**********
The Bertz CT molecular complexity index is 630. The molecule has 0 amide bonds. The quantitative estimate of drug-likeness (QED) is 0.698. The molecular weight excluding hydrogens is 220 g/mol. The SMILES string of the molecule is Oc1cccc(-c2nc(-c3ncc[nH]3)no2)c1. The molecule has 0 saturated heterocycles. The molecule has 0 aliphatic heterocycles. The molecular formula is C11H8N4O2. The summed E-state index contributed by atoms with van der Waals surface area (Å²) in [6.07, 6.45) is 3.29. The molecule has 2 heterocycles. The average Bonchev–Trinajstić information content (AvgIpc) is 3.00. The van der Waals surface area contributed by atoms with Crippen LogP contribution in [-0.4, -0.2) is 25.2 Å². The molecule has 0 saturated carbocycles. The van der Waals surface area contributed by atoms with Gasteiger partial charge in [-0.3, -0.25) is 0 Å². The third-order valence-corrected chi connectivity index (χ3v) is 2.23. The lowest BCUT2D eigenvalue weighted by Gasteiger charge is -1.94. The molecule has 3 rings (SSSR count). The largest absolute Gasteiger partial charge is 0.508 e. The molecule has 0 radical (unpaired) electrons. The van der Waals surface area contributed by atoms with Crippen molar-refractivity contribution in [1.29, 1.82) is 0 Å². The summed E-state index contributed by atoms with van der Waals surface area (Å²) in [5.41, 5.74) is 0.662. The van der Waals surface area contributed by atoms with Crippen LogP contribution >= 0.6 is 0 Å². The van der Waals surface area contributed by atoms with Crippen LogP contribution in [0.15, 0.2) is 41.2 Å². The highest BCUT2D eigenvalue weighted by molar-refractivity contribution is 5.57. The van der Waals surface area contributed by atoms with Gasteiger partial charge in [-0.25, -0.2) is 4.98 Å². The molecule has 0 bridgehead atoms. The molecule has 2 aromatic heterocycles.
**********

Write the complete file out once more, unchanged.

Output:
The Bertz CT molecular complexity index is 630. The molecule has 0 amide bonds. The quantitative estimate of drug-likeness (QED) is 0.698. The molecular weight excluding hydrogens is 220 g/mol. The SMILES string of the molecule is Oc1cccc(-c2nc(-c3ncc[nH]3)no2)c1. The molecule has 0 saturated heterocycles. The molecule has 0 aliphatic heterocycles. The molecular formula is C11H8N4O2. The summed E-state index contributed by atoms with van der Waals surface area (Å²) in [6.07, 6.45) is 3.29. The molecule has 2 heterocycles. The average Bonchev–Trinajstić information content (AvgIpc) is 3.00. The van der Waals surface area contributed by atoms with Crippen LogP contribution in [-0.4, -0.2) is 25.2 Å². The molecule has 0 saturated carbocycles. The van der Waals surface area contributed by atoms with Gasteiger partial charge in [-0.3, -0.25) is 0 Å². The third-order valence-corrected chi connectivity index (χ3v) is 2.23. The lowest BCUT2D eigenvalue weighted by Gasteiger charge is -1.94. The molecule has 3 rings (SSSR count). The largest absolute Gasteiger partial charge is 0.508 e. The molecule has 0 radical (unpaired) electrons. The van der Waals surface area contributed by atoms with Crippen molar-refractivity contribution in [1.29, 1.82) is 0 Å². The summed E-state index contributed by atoms with van der Waals surface area (Å²) in [5.41, 5.74) is 0.662. The van der Waals surface area contributed by atoms with Crippen LogP contribution >= 0.6 is 0 Å². The van der Waals surface area contributed by atoms with Crippen LogP contribution in [0.15, 0.2) is 41.2 Å². The highest BCUT2D eigenvalue weighted by molar-refractivity contribution is 5.57. The van der Waals surface area contributed by atoms with Gasteiger partial charge in [-0.25, -0.2) is 4.98 Å². The molecule has 0 bridgehead atoms. The molecule has 2 aromatic heterocycles.